For years, as the NCAA's investigation of Ole Miss lumbered on, fans of the Rebels wondered when the school's exemplary cooperation would end and the gloves would come off. After the response issued Tuesday afternoon, it appears that period of cooperation has ended and the tide has turned towards Ole Miss going on the offensive.
Rebels fans (a group to which I belong, but don't necessarily completely agree or disagree with this train of thought) paint the investigation that has taken place over the last several years, after starting out as an unrelated investigation into women's basketball and track and field, as a witch hunt.
NCAA apologists would like to portray the inquisition as the investigatory arm of the entity fulfilling its mission by turning over as many leaves as possible.
The truth, as usual, is probably somewhere in between and could have ramifications for years to come for both the NCAA and Ole Miss, as well as potentially other SEC institutions.
Despite the (at the time) ongoing investigation, Hugh Freeze was universally held in high esteem by Ole Miss and its fans after leading the Rebels to the 2016 Sugar Bowl, the second access bowl appearance in as many years.
After finishing 5-7 and dead last in the SEC West in 2016, some of the shine has come off of the Freeze tenure, investigation or not. The investigation lingered over the 2016 season, but the hearing with the Committee on Infractions should be around the beginning of the 2017 season and could affect the season either positively or negatively depending on the outcome.
Arguably, Ole Miss has one of the largest variances in possible outcomes in 2017. A more expanded preview will come here at Team Speed Kills in the upcoming months, but with an experienced offensive line in front of Shea Patterson, the offense should still be very good. If the defense can get better defensive line play and any semblance of linebacker play, the high end outcome looks to be about 10-2. An early road loss at Cal could potentially set the Rebels off on a lengthy losing streak with 3-9 not looking impossible.
A bad outcome in Indianapolis and a poor on-field season would almost give Ole Miss no choice but to cut ties with Freeze. But at that point, after publicly backing him throughout years of investigation, would the administration try to ride out the probation period and give Freeze a chance to rebuild with his new staff which will largely be entering its second season?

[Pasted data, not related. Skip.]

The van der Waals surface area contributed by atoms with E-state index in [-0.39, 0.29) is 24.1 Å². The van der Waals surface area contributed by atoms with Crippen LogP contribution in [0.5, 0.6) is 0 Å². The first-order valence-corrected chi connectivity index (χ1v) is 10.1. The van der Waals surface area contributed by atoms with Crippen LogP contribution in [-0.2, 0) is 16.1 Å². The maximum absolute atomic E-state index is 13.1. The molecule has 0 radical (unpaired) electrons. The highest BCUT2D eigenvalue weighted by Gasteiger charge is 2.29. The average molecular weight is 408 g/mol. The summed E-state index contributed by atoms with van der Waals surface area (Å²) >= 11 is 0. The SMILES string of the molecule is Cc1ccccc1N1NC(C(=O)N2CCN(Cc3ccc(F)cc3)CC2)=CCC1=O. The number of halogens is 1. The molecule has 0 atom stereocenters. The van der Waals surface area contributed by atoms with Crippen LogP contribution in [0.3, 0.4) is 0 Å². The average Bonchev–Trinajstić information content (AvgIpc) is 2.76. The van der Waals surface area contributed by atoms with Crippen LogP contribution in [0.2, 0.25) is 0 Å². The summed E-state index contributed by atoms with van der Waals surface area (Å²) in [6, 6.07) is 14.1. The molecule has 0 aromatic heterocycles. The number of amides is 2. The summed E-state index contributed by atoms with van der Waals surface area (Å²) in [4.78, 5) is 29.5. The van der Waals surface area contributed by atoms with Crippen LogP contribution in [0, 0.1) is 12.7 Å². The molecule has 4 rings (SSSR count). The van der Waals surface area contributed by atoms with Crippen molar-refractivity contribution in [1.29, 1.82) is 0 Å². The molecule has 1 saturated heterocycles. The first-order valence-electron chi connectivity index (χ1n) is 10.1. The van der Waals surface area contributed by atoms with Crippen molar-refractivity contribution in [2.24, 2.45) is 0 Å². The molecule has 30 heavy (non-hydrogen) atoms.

No one really knows the answer to this question, I suspect including Ole Miss Chancellor Jeffrey Vitter and Athletic Director Ross Bjork. Neither Vitter nor Bjork hired Freeze (Bjork was hired around the same time as Freeze through a hiring committee while Vitter took office in 2016), so they have no loyalty to “their guy,” but have been backing him without fail. Today's formal response does little to appear that the university and its leadership have swayed from that strategy of supporting Freeze unequivocally.
After the Miami/Nevin Shapiro investigation caused a shake-up of the NCAA investigatory department, North Carolina and Ole Miss are the first high profile schools to have cases slated to go before the Committee on Infractions. North Carolina’s case alleging academic fraud has been fought throughout the process by UNC as outside the purview of the NCAA’s remit as they argue it is more of an academic issue and that the classes on offer were available to all students rather than impermissible benefits available only to athletes.
With North Carolina fighting back and Ole Miss appearing ready to go to war in Indianapolis, what happens to the NCAA enforcement process if it appears that it takes a pair of notable losses in cases which have stretched several years? Does the NCAA blow up the investigation process again? Would this be the final impetus for Power Five schools to break away and form a new governing body?
On the other hand, if harsher than expected penalties come down on Ole Miss and/or North Carolina, does a newly emboldened enforcement department continue to use the tools it established in the Ole Miss process in other potential investigations including immunity interviews of athletes at other universities?
Other NCAA Schools
Many of the additional violations which were alleged in the revised notice of allegations earlier in 2017 were based off testimony from redacted prospective student athlete #39, widely reported as being Mississippi State linebacker Leo Lewis. These allegations include arguably the biggest bombshell of the entirety of the investigation, payment by a booster of $10,000 to Lewis along with monthly payments for a period of several months while he was a recruit.
Ole Miss is fighting most of the allegations stemming from Lewis, generally due to what they perceive as a lack of evidence and inconsistencies with Lewis' interviews. However, it is the nature of those interviews for which Lewis reportedly received immunity which could cause consternation amongst other NCAA schools. The response from Ole Miss paints Lewis as a seemingly disgruntled recruit that signed with a rival school and, if those charges are upheld by the Committee on Infractions, that strategy will be used by the NCAA for future investigations.
That cannot be a comforting thought to coaches and administrators at any school worrying about what they may not know their boosters are doing or of which they are accused. Based on Ole Miss’ denial of the NCAA having proof of most of the most serious accusations involving Lewis, if those charges are upheld without additional proof from the NCAA that should send a shudder down every major NCAA school.